One: The writing community is filled with wonderful supportive people who will not put up with bullying, abusive behavior.

Two: Honesty and integrity not only matter, but are appreciated.

It does my heart good to know this, and I will continue writing reviews because I still enjoy it. I’m not afraid of the occasional unprofessional rant about my work, whether it’s over reviews, blogs, or my books. The positive feedback far outweighs the negative and for that I’m grateful.

To Succeed or Not—It’s More Complicated Than I Thought

search-for-success-intro-220x140[1]In an earlier blog, I wrote about the question of success for writers…what it means, how we define it, and I pretty much decided that it’s up to each of us to define our own measures of success. This often involves meeting goals, some that might have little to do with large royalty checks and tons of book sales.

Of course, the reality is that the world beyond our front door will judge us by our income, book sales, awards and prestigious reviews. Whether that matters is up to you, but apart from my own definitions and goals, I find the overall topic of success fascinating. So I was pretty excited to come across a book called Outliers: The Story of Success by Malcolm Gladwell.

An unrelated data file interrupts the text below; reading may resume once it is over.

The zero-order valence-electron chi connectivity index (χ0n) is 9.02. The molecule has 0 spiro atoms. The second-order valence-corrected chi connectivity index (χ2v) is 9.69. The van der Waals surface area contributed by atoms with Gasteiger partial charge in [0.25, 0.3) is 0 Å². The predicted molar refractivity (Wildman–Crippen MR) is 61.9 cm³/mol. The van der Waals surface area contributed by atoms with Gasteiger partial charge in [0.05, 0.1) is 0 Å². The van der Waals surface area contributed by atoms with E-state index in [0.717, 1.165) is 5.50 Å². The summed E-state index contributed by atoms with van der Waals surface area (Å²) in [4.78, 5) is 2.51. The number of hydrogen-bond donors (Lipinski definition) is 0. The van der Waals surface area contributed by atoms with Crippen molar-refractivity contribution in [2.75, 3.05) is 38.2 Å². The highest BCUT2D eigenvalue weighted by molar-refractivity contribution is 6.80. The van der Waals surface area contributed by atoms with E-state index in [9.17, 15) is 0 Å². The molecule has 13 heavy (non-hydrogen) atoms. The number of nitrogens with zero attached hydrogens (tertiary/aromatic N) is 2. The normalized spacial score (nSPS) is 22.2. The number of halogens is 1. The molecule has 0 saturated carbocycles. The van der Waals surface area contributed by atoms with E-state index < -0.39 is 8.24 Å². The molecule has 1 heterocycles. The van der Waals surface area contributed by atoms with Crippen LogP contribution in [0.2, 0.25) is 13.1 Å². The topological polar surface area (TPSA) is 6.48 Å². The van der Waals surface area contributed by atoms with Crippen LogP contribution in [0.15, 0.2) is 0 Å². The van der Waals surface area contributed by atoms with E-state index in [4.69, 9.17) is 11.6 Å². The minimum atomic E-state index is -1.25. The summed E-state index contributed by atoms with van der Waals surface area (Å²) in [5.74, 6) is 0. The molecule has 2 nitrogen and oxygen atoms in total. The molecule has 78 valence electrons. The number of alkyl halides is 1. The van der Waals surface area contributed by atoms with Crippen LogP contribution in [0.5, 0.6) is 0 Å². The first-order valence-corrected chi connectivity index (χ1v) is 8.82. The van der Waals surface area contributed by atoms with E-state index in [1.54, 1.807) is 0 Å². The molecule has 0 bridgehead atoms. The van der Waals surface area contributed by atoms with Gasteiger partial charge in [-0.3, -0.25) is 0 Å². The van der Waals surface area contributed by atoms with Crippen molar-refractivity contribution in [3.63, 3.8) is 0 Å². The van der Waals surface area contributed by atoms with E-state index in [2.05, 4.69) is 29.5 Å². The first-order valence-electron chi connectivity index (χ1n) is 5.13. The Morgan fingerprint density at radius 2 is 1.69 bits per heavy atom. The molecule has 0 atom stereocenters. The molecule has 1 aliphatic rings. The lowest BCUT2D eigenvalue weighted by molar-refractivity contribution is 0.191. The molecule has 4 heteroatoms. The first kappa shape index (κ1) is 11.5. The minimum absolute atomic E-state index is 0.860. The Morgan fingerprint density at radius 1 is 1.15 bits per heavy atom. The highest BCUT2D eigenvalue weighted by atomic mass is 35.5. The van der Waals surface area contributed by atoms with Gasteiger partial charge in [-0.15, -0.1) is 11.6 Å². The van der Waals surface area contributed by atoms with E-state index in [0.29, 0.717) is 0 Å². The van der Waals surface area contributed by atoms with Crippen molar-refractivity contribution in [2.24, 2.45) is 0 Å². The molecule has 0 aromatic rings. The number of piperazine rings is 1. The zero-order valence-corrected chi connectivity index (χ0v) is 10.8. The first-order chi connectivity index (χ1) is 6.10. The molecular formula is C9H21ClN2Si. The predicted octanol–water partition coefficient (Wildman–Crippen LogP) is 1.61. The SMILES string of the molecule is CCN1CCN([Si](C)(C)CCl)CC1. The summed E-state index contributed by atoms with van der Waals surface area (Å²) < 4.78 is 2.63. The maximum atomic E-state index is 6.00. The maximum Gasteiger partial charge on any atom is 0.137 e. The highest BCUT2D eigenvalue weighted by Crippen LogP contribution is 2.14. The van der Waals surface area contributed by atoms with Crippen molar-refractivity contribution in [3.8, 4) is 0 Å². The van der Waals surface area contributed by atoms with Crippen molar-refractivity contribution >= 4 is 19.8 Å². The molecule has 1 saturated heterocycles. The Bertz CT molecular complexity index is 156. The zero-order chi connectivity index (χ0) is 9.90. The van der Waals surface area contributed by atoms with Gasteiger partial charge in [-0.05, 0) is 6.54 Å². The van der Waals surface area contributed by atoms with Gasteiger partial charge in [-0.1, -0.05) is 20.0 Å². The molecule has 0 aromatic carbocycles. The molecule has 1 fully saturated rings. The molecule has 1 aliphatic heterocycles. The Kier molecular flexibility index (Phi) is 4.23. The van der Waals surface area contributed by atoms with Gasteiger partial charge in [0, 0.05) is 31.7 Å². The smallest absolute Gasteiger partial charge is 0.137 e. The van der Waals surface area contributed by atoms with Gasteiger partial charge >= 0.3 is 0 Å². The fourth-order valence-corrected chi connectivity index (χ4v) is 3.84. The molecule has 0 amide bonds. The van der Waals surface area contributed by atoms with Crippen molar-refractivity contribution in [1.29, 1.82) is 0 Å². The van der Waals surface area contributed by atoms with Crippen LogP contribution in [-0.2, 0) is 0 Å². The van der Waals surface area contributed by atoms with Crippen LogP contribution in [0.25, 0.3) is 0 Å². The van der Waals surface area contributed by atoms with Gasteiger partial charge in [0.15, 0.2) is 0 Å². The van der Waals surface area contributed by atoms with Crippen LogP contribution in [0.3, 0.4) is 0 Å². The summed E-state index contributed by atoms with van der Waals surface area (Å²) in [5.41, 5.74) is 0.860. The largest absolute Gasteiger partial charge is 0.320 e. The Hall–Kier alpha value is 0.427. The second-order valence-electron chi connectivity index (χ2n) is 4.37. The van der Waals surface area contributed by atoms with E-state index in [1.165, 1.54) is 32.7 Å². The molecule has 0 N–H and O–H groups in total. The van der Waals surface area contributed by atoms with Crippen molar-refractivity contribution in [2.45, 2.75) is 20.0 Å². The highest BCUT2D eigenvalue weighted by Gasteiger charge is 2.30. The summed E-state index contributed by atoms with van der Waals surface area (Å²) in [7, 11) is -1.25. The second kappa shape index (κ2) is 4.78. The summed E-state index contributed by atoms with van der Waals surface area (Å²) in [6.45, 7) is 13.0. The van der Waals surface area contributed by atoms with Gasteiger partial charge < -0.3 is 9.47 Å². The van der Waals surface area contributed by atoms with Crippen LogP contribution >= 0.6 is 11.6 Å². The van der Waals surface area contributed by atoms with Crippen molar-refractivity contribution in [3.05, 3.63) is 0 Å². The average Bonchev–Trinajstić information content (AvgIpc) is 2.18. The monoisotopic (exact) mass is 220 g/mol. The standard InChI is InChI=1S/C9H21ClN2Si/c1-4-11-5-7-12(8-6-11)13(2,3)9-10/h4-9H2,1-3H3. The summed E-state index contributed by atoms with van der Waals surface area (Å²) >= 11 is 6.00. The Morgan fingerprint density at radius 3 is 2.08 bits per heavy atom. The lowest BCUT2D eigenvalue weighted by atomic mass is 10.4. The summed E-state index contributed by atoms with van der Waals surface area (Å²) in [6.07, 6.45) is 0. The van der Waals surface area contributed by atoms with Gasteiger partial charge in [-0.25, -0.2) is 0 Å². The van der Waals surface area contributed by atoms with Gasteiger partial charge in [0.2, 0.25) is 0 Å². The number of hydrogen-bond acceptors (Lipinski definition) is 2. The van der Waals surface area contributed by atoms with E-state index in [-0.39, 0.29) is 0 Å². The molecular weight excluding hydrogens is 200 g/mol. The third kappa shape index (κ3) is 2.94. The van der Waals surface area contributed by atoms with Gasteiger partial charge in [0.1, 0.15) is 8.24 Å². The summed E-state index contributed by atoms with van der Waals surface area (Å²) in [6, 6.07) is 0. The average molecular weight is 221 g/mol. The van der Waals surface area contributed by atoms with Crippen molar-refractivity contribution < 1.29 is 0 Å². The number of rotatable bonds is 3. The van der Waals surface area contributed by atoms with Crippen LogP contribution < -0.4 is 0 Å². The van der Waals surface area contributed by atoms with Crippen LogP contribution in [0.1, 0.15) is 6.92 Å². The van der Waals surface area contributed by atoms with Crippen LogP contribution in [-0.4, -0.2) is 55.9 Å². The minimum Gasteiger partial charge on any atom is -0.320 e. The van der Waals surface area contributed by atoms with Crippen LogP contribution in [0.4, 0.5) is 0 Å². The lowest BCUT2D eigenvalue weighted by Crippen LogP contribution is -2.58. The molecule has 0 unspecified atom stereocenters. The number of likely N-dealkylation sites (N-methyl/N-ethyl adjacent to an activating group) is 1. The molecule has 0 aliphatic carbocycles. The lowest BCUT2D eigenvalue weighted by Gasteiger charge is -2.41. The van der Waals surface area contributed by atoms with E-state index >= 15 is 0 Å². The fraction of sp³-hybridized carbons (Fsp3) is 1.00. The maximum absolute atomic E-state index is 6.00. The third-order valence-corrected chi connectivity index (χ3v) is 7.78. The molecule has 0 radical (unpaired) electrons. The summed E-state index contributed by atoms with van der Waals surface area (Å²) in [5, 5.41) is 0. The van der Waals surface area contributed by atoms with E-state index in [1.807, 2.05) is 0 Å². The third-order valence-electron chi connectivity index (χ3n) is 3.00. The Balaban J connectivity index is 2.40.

In this book, Gladwell makes it clear that the success achieved by Bill Gates and the Beatles, for example, is not just a matter of talent or IQ, but of cultural background, family and community support, opportunities seized upon (right time, right place) and decisions made. There’s also the matter of the extreme amount of practice put into mastering their skills.

Gladwell cites the famous study which suggested that it takes about 10,000 hours of practice to achieved the level of mastery associated with being a world-class expert in anything. This goes for lawyers, rock stars, and writers, I expect.